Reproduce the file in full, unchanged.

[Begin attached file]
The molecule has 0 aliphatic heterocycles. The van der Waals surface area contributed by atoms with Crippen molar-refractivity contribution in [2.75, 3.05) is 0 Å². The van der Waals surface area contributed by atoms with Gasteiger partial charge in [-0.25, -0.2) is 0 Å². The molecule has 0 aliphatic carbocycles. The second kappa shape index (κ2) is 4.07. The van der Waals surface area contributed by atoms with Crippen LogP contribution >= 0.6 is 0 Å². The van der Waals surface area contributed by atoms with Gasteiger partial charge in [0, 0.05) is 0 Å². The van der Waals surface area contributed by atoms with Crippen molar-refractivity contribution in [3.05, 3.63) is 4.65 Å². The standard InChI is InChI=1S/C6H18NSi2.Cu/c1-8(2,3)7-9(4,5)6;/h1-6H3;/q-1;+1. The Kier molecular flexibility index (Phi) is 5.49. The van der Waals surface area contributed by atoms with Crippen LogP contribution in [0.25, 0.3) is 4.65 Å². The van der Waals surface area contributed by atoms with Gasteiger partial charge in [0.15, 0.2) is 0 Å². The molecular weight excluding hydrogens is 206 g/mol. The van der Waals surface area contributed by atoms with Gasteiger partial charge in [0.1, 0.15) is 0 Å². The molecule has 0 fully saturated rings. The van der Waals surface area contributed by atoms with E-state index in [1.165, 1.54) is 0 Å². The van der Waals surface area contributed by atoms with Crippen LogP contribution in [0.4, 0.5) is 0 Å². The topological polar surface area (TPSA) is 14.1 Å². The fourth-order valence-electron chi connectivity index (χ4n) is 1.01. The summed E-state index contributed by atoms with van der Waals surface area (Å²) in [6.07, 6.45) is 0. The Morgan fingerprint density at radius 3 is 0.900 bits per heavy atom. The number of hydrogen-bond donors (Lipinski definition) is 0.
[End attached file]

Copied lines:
The molecule has 0 aliphatic heterocycles. The van der Waals surface area contributed by atoms with Crippen molar-refractivity contribution in [2.75, 3.05) is 0 Å². The van der Waals surface area contributed by atoms with Gasteiger partial charge in [-0.25, -0.2) is 0 Å². The molecule has 0 aliphatic carbocycles. The second kappa shape index (κ2) is 4.07. The van der Waals surface area contributed by atoms with Crippen LogP contribution >= 0.6 is 0 Å². The van der Waals surface area contributed by atoms with Gasteiger partial charge in [0, 0.05) is 0 Å². The van der Waals surface area contributed by atoms with Crippen molar-refractivity contribution in [3.05, 3.63) is 4.65 Å². The standard InChI is InChI=1S/C6H18NSi2.Cu/c1-8(2,3)7-9(4,5)6;/h1-6H3;/q-1;+1. The Kier molecular flexibility index (Phi) is 5.49. The van der Waals surface area contributed by atoms with Crippen LogP contribution in [0.25, 0.3) is 4.65 Å². The van der Waals surface area contributed by atoms with Gasteiger partial charge in [0.15, 0.2) is 0 Å². The molecular weight excluding hydrogens is 206 g/mol. The van der Waals surface area contributed by atoms with Gasteiger partial charge in [0.1, 0.15) is 0 Å². The molecule has 0 fully saturated rings. The van der Waals surface area contributed by atoms with E-state index in [1.165, 1.54) is 0 Å². The van der Waals surface area contributed by atoms with Crippen LogP contribution in [0.4, 0.5) is 0 Å². The topological polar surface area (TPSA) is 14.1 Å². The fourth-order valence-electron chi connectivity index (χ4n) is 1.01. The summed E-state index contributed by atoms with van der Waals surface area (Å²) in [6.07, 6.45) is 0. The Morgan fingerprint density at radius 3 is 0.900 bits per heavy atom. The number of hydrogen-bond donors (Lipinski definition) is 0.